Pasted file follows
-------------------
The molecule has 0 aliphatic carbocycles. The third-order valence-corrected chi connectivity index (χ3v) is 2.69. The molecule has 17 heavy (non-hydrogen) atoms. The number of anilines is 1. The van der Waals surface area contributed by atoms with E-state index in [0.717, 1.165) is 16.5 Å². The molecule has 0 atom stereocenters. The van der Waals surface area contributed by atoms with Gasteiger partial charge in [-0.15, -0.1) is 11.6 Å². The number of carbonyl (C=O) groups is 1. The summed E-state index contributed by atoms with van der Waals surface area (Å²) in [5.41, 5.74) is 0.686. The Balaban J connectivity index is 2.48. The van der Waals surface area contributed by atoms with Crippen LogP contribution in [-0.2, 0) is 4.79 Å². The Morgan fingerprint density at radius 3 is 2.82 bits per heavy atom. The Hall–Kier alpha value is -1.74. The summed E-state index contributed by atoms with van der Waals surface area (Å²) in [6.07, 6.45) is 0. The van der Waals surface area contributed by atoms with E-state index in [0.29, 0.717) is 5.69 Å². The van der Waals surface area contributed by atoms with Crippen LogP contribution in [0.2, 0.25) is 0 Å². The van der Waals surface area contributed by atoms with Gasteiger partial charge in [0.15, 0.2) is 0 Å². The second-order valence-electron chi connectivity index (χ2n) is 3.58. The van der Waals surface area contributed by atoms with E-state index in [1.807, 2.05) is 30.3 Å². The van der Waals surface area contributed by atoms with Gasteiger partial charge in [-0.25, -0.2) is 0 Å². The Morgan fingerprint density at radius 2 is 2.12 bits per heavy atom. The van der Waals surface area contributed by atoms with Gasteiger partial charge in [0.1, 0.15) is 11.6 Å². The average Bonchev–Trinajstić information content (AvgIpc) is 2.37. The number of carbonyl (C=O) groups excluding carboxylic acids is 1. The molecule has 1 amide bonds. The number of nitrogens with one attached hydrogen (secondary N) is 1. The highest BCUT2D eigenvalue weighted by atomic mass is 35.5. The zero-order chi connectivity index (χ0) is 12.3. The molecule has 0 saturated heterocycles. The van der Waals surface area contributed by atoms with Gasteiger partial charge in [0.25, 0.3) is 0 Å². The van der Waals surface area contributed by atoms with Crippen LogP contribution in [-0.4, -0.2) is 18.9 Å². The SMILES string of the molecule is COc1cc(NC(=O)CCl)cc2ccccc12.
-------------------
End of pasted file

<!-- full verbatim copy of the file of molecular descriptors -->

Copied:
The molecule has 0 aliphatic carbocycles. The third-order valence-corrected chi connectivity index (χ3v) is 2.69. The molecule has 17 heavy (non-hydrogen) atoms. The number of anilines is 1. The van der Waals surface area contributed by atoms with E-state index in [0.717, 1.165) is 16.5 Å². The molecule has 0 atom stereocenters. The van der Waals surface area contributed by atoms with Gasteiger partial charge in [-0.15, -0.1) is 11.6 Å². The number of carbonyl (C=O) groups is 1. The summed E-state index contributed by atoms with van der Waals surface area (Å²) in [5.41, 5.74) is 0.686. The Balaban J connectivity index is 2.48. The van der Waals surface area contributed by atoms with Crippen LogP contribution in [-0.2, 0) is 4.79 Å². The Morgan fingerprint density at radius 3 is 2.82 bits per heavy atom. The Hall–Kier alpha value is -1.74. The summed E-state index contributed by atoms with van der Waals surface area (Å²) in [6.07, 6.45) is 0. The van der Waals surface area contributed by atoms with E-state index in [0.29, 0.717) is 5.69 Å². The van der Waals surface area contributed by atoms with Crippen LogP contribution in [0.2, 0.25) is 0 Å². The van der Waals surface area contributed by atoms with Gasteiger partial charge in [0.15, 0.2) is 0 Å². The second-order valence-electron chi connectivity index (χ2n) is 3.58. The van der Waals surface area contributed by atoms with E-state index in [1.807, 2.05) is 30.3 Å². The van der Waals surface area contributed by atoms with Gasteiger partial charge in [-0.25, -0.2) is 0 Å². The Morgan fingerprint density at radius 2 is 2.12 bits per heavy atom. The van der Waals surface area contributed by atoms with Gasteiger partial charge in [0.1, 0.15) is 11.6 Å². The average Bonchev–Trinajstić information content (AvgIpc) is 2.37. The number of carbonyl (C=O) groups excluding carboxylic acids is 1. The molecule has 1 amide bonds. The number of nitrogens with one attached hydrogen (secondary N) is 1. The highest BCUT2D eigenvalue weighted by atomic mass is 35.5. The zero-order chi connectivity index (χ0) is 12.3. The molecule has 0 saturated heterocycles. The van der Waals surface area contributed by atoms with Gasteiger partial charge in [0.25, 0.3) is 0 Å². The van der Waals surface area contributed by atoms with Crippen LogP contribution in [-0.4, -0.2) is 18.9 Å². The SMILES string of the molecule is COc1cc(NC(=O)CCl)cc2ccccc12.